• Providing opportunities for healthcare users and providers to come together and use information to arrive at a shared vision of optimal healthcare, has achieve clinician buy in and leadership while regaining professional autonomy [16, 32, 39, 40].

  • Planning for integrated services occurring across a region, settings and levels of care, including all core services along the continuum of health, for the population served is required [13, 39]. Primary care organisations have provided a collective voice for this sector to address population need through planning and collaboration [26, 31].

Integrated information communication technology

Promotion of local integrated information communication technology (ICT) and e-connectivity was noted as a key element and significant enabler in integrating patient care across the continuum [13, 24] and noted in seventeen studies. The most significant intervention was the shared electronic health record (SEHR) which supported integrated service development in the following ways:

  • It is recognised as the beginning of a long care-transformation journey that requires a technical and physical infrastructure to deliver the expanded scope of practice [16, 33, 36].

  • Has enabled the system as a whole to focus on the various ways in which they can better manage patient and population risk [25, 30].

  • Enabled acute, primary and community care providers to access more accurate and detailed clinical information to inform clinical decision making, for example, medication changes, BP changes over time, and reduced duplication [27, 28, 32, 33, 35].

  • Is essential infrastructure for care co-ordination and communication across the continuum of care assisting in inter-professional communication across organisational boundaries – a move to ‘one patient, one chart’ [28, 32, 34, 37, 39, 40].

  • Supports consumer communication, and in some cases selected elements with limited data entry, via web portals supporting care closer to home [36, 39]. In the US one consumer SEHR includes Internet-based lab results display and results trending over time, clinical reminders, self-scheduling, secure e-mail with providers, prescription refills, and educational content [36].

  • Supports change management and provides evidence of impact and track changes in patient care [29, 35].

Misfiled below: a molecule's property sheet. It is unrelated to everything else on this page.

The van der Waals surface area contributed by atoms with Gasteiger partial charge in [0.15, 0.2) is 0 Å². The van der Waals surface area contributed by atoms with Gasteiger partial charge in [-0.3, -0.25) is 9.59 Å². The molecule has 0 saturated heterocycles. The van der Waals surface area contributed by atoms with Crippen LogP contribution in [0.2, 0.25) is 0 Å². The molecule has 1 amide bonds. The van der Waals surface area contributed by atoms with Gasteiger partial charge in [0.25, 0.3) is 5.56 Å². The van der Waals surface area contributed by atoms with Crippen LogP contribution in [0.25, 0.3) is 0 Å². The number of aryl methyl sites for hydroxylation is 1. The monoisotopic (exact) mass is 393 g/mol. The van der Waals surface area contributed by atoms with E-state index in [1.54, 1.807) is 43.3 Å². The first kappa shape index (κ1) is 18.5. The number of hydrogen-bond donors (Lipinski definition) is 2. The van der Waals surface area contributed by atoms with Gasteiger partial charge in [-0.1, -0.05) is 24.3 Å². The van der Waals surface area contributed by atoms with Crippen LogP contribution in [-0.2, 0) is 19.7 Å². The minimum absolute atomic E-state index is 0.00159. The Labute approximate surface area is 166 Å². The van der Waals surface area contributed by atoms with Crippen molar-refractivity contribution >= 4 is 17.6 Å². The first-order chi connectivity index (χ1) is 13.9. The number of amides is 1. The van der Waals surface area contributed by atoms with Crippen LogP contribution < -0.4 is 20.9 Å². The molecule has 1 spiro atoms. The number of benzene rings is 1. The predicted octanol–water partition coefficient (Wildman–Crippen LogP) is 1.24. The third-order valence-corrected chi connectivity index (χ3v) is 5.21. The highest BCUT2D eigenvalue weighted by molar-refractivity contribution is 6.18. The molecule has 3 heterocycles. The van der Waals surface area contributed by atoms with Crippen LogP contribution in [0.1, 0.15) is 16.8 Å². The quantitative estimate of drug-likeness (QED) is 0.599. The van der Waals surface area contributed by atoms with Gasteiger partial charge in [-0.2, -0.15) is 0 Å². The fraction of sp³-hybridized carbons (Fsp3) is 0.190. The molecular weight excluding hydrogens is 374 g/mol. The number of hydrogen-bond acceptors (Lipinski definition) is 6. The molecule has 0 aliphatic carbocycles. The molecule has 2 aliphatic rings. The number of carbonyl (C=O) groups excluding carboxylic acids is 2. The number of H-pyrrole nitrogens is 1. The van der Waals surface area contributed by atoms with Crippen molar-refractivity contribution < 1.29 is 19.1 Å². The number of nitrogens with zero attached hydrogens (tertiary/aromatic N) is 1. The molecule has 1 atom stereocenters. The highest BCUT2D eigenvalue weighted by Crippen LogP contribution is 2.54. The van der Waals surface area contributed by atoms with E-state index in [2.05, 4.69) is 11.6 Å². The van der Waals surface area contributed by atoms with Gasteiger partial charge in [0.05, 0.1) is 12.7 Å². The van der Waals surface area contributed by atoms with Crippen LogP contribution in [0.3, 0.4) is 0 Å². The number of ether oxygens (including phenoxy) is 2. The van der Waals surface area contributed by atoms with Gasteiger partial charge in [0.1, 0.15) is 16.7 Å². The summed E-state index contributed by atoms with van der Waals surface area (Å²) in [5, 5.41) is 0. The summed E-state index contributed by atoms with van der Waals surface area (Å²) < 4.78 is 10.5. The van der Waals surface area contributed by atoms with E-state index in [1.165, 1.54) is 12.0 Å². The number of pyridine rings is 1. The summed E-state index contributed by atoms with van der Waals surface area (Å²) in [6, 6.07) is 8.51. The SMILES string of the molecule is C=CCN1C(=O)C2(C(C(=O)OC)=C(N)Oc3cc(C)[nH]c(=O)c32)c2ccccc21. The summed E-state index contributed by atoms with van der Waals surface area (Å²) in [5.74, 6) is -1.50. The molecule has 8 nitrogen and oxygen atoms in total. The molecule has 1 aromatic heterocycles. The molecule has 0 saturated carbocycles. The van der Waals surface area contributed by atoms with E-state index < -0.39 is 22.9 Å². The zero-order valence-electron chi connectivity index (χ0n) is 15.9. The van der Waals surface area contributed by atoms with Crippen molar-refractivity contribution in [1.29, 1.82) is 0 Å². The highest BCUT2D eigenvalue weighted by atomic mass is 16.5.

• Has provided a useful way to manage performance and achieve high-quality healthcare improvement as it allows data management and effective tracking of utilization and outcomes [17, 30, 39, 40].

In addition to the SEHR, studies suggest integrated ICT systems have been a clinical accelerator to improvement across the system by linking clinical processes, outcomes and financial measures [24]. This ability to integrate clinical and financial information, across health and social care, is viewed as important for monitoring cost-effectiveness, as well as for facilitating service planning, identifying high risk patients, and coordinating decision making across providers [29, 30, 39, 40]. In the US one system reported not showing a return on investment for their SEHR until it was combined with their clinical improvement, here ‘informatics builds the tools, clinical quality improvement builds the content’ [24].

Change management

Change management was also mentioned as a significant element in seventeen studies. Various authors recognised that having an effective change management strategy is the foundation that underpins integration work [32, 35, 40]. Change takes time, should be managed locally and requires committed resources for the development of processes and strategies that support implementation to be sustainable [17, 28, 29, 32, 3436, 39, 40]. With strong and committed executive and clinical leadership it is possible to sustain partnerships and to deliver innovation and improvements in care [13, 17, 24, 2830, 34, 3840]. Key individuals instrumental in providing support to integration initiatives have to step outside traditionally established boundaries. These people were committed to making a change and support others in creating needed change [17, 40].